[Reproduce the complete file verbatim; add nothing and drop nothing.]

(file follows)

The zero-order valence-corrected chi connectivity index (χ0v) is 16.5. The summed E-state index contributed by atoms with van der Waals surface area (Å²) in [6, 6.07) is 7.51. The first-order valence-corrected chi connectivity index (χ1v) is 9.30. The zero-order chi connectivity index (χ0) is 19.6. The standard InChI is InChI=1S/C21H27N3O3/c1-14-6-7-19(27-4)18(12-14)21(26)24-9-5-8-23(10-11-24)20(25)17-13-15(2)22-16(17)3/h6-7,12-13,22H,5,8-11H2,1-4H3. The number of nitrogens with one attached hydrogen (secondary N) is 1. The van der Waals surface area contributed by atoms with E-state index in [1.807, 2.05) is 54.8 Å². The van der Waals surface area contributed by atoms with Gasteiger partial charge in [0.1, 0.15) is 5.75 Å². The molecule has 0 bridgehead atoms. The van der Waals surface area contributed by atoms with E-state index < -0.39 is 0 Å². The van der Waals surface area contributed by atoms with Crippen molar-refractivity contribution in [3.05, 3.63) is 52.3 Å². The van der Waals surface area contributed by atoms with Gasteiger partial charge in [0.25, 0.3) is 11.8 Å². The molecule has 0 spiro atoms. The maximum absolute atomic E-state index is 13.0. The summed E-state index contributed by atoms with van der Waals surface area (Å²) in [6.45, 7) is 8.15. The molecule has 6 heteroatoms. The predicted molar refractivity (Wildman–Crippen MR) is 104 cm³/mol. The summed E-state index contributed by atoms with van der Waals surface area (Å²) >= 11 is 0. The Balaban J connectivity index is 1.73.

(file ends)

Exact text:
The zero-order valence-corrected chi connectivity index (χ0v) is 16.5. The summed E-state index contributed by atoms with van der Waals surface area (Å²) in [6, 6.07) is 7.51. The first-order valence-corrected chi connectivity index (χ1v) is 9.30. The zero-order chi connectivity index (χ0) is 19.6. The standard InChI is InChI=1S/C21H27N3O3/c1-14-6-7-19(27-4)18(12-14)21(26)24-9-5-8-23(10-11-24)20(25)17-13-15(2)22-16(17)3/h6-7,12-13,22H,5,8-11H2,1-4H3. The number of nitrogens with one attached hydrogen (secondary N) is 1. The van der Waals surface area contributed by atoms with E-state index in [1.807, 2.05) is 54.8 Å². The van der Waals surface area contributed by atoms with Gasteiger partial charge in [0.1, 0.15) is 5.75 Å². The molecule has 0 bridgehead atoms. The van der Waals surface area contributed by atoms with E-state index < -0.39 is 0 Å². The van der Waals surface area contributed by atoms with Crippen molar-refractivity contribution in [3.05, 3.63) is 52.3 Å². The van der Waals surface area contributed by atoms with Gasteiger partial charge in [0.25, 0.3) is 11.8 Å². The molecule has 0 spiro atoms. The maximum absolute atomic E-state index is 13.0. The summed E-state index contributed by atoms with van der Waals surface area (Å²) in [6.45, 7) is 8.15. The molecule has 6 heteroatoms. The predicted molar refractivity (Wildman–Crippen MR) is 104 cm³/mol. The summed E-state index contributed by atoms with van der Waals surface area (Å²) >= 11 is 0. The Balaban J connectivity index is 1.73.